Closed-end funds differ from open-end mutual funds in that the size of the assets under management does not change when investors buy in or sell out. So when you want to buy a share in a closed-end fund, you have to buy it from someone who already has one (not the fund manager, as you would for an open-end fund). As such, many closed-end funds trade like regular stocks on the NYSE.
Often, however, many of these funds trade at discounts to what they actually own. For example, here's a list of some of the largest discounted funds currently on North American exchanges (according to CEFA on July 28th):
There are many papers devoted to the topic of explaining the discounts (and premiums) that closed-end funds trade at. These discounts represent an opportunity to buy the assets under management for pennies on the dollar. Often these assets represent public companies that an investor can buy himself. Therefore, arbitrage opportunities, which we've discussed here, can emerge. However, in most cases the investor will not know the changes the fund has made to its portfolio until after the quarter is over, which can make his arbitrage attempts difficult if there's a lot of churn.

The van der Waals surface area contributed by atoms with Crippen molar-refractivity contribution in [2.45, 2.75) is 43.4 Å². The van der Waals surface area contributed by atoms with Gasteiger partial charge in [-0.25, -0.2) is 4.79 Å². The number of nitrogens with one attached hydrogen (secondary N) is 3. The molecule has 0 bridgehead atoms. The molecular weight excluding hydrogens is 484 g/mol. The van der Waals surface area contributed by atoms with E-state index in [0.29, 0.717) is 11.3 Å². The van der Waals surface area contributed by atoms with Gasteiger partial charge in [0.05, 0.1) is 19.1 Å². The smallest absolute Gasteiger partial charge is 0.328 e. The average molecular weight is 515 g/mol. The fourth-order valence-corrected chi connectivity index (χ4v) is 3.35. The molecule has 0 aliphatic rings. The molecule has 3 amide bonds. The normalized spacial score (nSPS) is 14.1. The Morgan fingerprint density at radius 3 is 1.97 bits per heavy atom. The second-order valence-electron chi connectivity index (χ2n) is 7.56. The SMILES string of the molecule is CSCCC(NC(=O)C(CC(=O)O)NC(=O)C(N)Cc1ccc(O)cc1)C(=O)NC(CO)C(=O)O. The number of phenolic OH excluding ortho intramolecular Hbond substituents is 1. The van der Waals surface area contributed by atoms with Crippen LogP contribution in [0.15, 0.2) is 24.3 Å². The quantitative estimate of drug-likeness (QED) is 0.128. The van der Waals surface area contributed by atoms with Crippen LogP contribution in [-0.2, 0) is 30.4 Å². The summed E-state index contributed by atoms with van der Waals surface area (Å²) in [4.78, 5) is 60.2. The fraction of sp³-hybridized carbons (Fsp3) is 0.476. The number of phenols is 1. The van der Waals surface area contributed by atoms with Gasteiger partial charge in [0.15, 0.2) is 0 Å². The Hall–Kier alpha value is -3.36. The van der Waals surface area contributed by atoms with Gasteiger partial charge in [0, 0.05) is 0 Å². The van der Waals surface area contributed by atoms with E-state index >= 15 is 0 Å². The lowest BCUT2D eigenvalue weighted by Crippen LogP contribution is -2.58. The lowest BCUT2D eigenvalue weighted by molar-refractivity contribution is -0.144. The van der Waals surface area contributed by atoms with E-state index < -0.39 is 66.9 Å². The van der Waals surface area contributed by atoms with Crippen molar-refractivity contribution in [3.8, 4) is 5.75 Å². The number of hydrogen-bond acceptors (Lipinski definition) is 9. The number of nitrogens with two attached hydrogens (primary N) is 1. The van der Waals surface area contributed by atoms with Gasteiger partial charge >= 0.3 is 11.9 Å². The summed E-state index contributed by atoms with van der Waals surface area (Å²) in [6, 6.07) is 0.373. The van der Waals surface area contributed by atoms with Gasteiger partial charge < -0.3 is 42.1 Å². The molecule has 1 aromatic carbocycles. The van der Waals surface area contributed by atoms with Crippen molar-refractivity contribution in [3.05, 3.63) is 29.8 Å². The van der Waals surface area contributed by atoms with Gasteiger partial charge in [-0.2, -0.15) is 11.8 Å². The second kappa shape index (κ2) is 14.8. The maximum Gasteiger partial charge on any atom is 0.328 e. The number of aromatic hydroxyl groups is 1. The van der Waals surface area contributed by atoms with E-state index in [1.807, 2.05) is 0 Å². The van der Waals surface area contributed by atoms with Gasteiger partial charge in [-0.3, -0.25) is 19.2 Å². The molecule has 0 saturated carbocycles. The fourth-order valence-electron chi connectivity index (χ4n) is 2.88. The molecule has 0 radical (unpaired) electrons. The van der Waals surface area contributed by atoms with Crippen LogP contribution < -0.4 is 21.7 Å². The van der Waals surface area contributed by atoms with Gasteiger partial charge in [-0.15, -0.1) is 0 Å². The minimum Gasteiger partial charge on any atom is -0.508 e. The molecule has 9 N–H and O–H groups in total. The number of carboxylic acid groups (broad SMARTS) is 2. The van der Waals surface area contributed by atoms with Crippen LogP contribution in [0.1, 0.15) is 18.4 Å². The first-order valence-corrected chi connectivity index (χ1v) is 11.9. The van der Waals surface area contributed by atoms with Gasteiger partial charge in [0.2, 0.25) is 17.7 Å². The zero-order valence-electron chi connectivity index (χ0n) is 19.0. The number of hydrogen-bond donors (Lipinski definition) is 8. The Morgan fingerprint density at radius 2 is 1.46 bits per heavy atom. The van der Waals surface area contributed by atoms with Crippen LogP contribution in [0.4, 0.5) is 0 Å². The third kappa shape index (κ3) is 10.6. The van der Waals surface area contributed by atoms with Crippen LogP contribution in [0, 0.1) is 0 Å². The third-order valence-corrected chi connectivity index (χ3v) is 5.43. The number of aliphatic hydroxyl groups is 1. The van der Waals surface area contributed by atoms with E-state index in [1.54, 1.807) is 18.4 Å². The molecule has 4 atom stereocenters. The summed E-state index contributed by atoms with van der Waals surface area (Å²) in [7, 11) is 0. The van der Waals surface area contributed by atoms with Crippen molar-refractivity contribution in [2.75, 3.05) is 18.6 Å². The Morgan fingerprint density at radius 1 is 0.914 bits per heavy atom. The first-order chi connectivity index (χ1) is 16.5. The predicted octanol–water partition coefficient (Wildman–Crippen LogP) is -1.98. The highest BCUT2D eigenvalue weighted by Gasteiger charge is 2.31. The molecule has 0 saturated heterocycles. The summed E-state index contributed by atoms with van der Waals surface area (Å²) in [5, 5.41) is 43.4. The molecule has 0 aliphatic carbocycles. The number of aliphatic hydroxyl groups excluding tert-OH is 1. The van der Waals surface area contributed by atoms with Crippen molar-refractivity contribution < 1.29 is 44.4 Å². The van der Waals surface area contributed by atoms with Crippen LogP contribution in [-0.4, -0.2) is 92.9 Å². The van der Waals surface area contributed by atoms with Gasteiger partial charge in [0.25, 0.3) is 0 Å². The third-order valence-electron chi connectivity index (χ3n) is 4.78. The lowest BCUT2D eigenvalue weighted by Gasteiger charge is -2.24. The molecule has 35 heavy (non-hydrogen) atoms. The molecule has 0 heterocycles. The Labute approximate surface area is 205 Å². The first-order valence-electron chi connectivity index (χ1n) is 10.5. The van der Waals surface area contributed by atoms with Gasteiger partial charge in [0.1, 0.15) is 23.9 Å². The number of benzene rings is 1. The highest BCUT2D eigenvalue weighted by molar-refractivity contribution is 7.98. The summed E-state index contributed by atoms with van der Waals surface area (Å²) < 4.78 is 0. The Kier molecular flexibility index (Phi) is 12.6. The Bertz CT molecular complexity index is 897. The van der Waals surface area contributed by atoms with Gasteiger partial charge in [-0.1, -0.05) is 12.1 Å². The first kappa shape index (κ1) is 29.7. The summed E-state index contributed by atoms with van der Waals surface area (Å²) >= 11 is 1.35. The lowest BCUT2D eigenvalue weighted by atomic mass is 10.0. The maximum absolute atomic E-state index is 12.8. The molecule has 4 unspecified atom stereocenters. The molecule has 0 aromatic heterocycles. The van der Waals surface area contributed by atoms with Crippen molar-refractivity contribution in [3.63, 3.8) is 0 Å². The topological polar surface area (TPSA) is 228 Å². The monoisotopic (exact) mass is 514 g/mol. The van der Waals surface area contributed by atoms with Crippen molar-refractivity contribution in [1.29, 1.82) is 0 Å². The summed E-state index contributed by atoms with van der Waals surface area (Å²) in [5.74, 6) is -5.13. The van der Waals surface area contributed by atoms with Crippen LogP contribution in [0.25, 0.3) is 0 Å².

In other cases, the fund's assets are not invested in public companies. As such, the market values of the holdings are unknown, and so investors often punish the market value of the fund, creating a discount, since the fund's holdings are illiquid and of relatively unknown value.
Value investors may appreciate the fact that they can buy assets for a discount in the form of closed-end funds, but they should always do their homework (i.e. read the fund's quarterly reports) to ensure they understand what they are buying.